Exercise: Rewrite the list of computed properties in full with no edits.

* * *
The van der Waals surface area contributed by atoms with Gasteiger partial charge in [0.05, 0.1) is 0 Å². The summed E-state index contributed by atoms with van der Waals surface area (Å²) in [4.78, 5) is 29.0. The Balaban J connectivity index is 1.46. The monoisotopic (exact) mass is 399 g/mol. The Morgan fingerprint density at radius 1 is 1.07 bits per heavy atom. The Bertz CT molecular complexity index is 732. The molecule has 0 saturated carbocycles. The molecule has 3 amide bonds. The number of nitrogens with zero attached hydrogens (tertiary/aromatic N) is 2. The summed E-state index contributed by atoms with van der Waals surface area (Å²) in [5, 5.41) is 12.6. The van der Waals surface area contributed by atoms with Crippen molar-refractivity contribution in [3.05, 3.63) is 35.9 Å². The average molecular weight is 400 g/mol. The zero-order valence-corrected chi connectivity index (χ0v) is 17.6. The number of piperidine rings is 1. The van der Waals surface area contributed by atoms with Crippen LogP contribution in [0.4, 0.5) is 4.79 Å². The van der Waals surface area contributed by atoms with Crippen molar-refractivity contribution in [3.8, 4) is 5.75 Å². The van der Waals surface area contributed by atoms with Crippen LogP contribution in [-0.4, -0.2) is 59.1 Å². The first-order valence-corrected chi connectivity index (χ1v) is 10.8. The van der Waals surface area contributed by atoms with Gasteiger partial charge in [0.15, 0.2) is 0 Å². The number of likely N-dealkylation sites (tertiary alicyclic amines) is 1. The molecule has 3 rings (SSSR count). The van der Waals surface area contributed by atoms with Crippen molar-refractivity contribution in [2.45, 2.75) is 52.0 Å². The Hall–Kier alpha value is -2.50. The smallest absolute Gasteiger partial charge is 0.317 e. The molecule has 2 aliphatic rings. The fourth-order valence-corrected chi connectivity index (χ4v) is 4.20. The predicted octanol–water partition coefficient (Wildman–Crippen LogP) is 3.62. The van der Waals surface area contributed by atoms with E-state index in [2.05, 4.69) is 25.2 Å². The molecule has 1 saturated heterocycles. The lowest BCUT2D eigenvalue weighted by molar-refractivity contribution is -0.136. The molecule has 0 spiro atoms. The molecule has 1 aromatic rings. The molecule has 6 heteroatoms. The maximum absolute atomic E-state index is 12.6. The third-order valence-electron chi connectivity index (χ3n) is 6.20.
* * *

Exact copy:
The van der Waals surface area contributed by atoms with Gasteiger partial charge in [0.05, 0.1) is 0 Å². The summed E-state index contributed by atoms with van der Waals surface area (Å²) in [4.78, 5) is 29.0. The Balaban J connectivity index is 1.46. The monoisotopic (exact) mass is 399 g/mol. The Morgan fingerprint density at radius 1 is 1.07 bits per heavy atom. The Bertz CT molecular complexity index is 732. The molecule has 0 saturated carbocycles. The molecule has 3 amide bonds. The number of nitrogens with zero attached hydrogens (tertiary/aromatic N) is 2. The summed E-state index contributed by atoms with van der Waals surface area (Å²) in [5, 5.41) is 12.6. The van der Waals surface area contributed by atoms with Crippen molar-refractivity contribution in [3.05, 3.63) is 35.9 Å². The average molecular weight is 400 g/mol. The zero-order valence-corrected chi connectivity index (χ0v) is 17.6. The number of piperidine rings is 1. The van der Waals surface area contributed by atoms with Crippen LogP contribution in [0.4, 0.5) is 4.79 Å². The van der Waals surface area contributed by atoms with Crippen molar-refractivity contribution in [3.8, 4) is 5.75 Å². The van der Waals surface area contributed by atoms with Crippen LogP contribution in [-0.4, -0.2) is 59.1 Å². The first-order valence-corrected chi connectivity index (χ1v) is 10.8. The van der Waals surface area contributed by atoms with Gasteiger partial charge in [0.15, 0.2) is 0 Å². The number of likely N-dealkylation sites (tertiary alicyclic amines) is 1. The molecule has 3 rings (SSSR count). The van der Waals surface area contributed by atoms with Crippen molar-refractivity contribution in [2.45, 2.75) is 52.0 Å². The Hall–Kier alpha value is -2.50. The smallest absolute Gasteiger partial charge is 0.317 e. The molecule has 2 aliphatic rings. The fourth-order valence-corrected chi connectivity index (χ4v) is 4.20. The predicted octanol–water partition coefficient (Wildman–Crippen LogP) is 3.62. The van der Waals surface area contributed by atoms with E-state index in [2.05, 4.69) is 25.2 Å². The molecule has 1 saturated heterocycles. The lowest BCUT2D eigenvalue weighted by molar-refractivity contribution is -0.136. The molecule has 0 spiro atoms. The molecule has 1 aromatic rings. The molecule has 6 heteroatoms. The maximum absolute atomic E-state index is 12.6. The third-order valence-electron chi connectivity index (χ3n) is 6.20.